In this section we want to describe two statistical features of the bounces as a sort of Stylized Facts of these two figures of technical trading techniques: the time τ occurring between two consecutive bounces and the maximum distance δ of the price from the support or the resistance between two consecutive bounces.
The time of recurrence τ is defined as the time between an exit of the price from the stripe centered on the support or resistance and the return of the price in the same stripe, as shown in fig. 6 panel a. We study the distribution of τ for different time scales (45, 60, 90 and 180 seconds). We point out that, being τ measured in terms of the considered time scale, we can compare the four histograms. We find that a power law fit describes well the histograms of τ and, as an example, in fig. 6 panel b we report the histogram for the time scale 60 seconds.
We instead call δ the maximum distance reached by the price before the next bounce. We show in fig. 6 panel a, how the maximum distance δ is defined. We study the distribution of δ for different time scales (45, 60, 90 and 180 seconds). In this case a power law fit does not describe accurately the histogram of δ and instead the behavior appears to be compatible at all scales with an exponentially truncated power law as shown in Fig. 6 panel c.
Discussion
In this paper we perform a statistical analysis of the price dynamics of several stocks traded at the London Stock Exchange in order to verify if there exists an empirical and detectable evidence for technical trading. In fact it is known that there exist investors which use technical analysis as trading strategy (also known as chartists). The actions of this type of agents may introduce a feedback effect, the so called selffulfilling prophecy, which can lead to detectable signals and in some cases to exploitation opportunities, in details, these feedbacks can introduce some memory effects on the price evolution. The main goal of this paper is to determine if such memory in price dynamics exists or not and consequently if it it possible to quantify the feedback on the price dynamics deriving from some types of technical trading strategies. In particular we focus our attention on a particular figure of the technical analysis called supports and resistances. In order to estimate the impact on the price dynamics of such a strategy we measure the conditional probability of the bounces p(bb_{prev}) given b_{prev} previous bounces on a set of suitably selected price values to quantify the memory introduced by the supports and resistances.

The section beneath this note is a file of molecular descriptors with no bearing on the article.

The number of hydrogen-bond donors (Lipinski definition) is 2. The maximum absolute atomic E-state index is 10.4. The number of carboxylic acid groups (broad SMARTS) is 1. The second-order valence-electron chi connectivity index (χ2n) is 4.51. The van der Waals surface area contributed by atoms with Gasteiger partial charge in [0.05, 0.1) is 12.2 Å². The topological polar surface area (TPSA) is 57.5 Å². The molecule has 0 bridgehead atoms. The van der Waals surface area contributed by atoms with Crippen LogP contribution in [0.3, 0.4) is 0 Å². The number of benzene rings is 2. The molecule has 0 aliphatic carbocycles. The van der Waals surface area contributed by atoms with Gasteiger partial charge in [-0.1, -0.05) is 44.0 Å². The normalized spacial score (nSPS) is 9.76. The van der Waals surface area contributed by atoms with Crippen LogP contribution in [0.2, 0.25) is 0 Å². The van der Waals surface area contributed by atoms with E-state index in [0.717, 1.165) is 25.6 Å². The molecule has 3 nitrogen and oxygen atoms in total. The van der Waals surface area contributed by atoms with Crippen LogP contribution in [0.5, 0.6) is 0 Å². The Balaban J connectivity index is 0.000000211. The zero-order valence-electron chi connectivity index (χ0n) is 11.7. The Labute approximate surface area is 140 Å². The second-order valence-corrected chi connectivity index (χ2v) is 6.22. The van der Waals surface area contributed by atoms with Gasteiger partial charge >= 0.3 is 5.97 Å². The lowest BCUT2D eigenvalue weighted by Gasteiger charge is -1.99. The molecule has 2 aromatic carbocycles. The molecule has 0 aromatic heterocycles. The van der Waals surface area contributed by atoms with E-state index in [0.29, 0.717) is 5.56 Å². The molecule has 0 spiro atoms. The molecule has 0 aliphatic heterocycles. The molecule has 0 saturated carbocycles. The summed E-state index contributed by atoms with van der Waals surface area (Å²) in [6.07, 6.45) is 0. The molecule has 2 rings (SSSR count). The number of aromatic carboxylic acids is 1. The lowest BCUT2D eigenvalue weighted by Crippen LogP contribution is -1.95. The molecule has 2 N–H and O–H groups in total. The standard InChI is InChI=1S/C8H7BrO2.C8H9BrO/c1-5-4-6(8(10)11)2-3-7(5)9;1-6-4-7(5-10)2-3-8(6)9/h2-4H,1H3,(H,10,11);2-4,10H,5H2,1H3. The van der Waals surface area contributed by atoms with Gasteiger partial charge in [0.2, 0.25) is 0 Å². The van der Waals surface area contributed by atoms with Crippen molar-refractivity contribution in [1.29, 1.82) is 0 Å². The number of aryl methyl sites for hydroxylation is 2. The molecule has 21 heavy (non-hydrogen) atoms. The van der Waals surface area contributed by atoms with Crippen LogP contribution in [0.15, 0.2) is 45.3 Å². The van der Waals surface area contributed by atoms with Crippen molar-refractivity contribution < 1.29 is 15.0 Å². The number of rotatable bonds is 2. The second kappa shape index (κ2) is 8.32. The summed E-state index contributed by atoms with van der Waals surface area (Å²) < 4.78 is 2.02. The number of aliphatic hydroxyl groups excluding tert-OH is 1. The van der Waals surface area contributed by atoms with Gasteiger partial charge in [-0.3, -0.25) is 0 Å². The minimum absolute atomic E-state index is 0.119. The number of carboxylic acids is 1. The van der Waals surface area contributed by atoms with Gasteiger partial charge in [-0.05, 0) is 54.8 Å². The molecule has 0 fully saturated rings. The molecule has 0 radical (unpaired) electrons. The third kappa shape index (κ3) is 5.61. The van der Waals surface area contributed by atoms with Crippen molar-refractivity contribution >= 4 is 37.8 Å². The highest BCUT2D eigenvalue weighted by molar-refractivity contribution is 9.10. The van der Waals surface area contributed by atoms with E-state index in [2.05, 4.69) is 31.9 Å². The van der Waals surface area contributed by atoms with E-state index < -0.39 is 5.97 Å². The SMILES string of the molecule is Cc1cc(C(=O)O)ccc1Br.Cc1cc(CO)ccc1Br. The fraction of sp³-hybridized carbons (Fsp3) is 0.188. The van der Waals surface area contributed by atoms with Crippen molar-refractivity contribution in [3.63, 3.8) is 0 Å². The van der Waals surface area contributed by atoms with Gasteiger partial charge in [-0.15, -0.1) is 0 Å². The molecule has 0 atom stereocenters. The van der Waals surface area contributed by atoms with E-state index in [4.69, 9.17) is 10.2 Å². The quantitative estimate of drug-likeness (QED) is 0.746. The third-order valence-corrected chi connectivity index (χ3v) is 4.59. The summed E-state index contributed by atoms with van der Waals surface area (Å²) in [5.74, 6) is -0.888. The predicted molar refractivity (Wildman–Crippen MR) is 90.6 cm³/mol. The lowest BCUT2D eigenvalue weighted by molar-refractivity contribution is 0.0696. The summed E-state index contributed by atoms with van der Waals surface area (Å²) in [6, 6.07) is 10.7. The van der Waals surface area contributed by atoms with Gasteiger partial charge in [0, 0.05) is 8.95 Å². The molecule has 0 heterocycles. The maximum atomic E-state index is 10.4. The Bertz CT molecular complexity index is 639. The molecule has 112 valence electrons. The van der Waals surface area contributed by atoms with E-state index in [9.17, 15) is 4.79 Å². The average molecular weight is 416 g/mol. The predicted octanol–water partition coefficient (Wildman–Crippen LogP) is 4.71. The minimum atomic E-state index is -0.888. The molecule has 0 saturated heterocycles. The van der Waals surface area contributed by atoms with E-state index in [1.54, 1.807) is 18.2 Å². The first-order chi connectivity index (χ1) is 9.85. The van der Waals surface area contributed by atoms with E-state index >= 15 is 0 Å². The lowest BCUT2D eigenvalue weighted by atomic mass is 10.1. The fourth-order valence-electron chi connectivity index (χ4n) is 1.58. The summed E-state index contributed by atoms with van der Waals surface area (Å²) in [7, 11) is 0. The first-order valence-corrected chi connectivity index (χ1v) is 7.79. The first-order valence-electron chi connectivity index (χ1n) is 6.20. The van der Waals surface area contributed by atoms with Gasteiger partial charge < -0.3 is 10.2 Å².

We find that the probability of bouncing on support and resistance values is higher than 1 = 2 or, anyway, is higher than an equivalent random walk or of the shuffled series. In particular we find that as the number of bounces on these values increases, the probability of bouncing on them becomes higher. This means that the probability of bouncing on a support or a resistance is an increasing function of the number of previous bounces, differently from a random walk or from the shuffled time series in which this probability is independent on the number of previous bounces. This features is a very interesting quantitative evidence for a selfreinforcement of agents' beliefs, in this case, of the strength of the resistance/support.
As a side result we also develop a criterion to select the price values that can be potential supports or resistances on which the probability of the bounces p(bb_{prev}) is measured.
We point out that this finding may be, in principle, an exploitation opportunity because, once the support or the resistance is detected, the next time the price will be in the nearby of the value a rebounce will be more likely than the crossing of the resistance/support. In future works we plan to verify if the predictability of the direction of the price movements around a support/resistance can lead to real exploitation once transaction costs, frictions (i.e. the delay between order submissions and executions) and liquidity effects are taken into account.
Methods
Supports and Resistances: quantitative definition
One has to face two issues to build a quantitative definition of support and resistance: the time scale and the width of the bounces.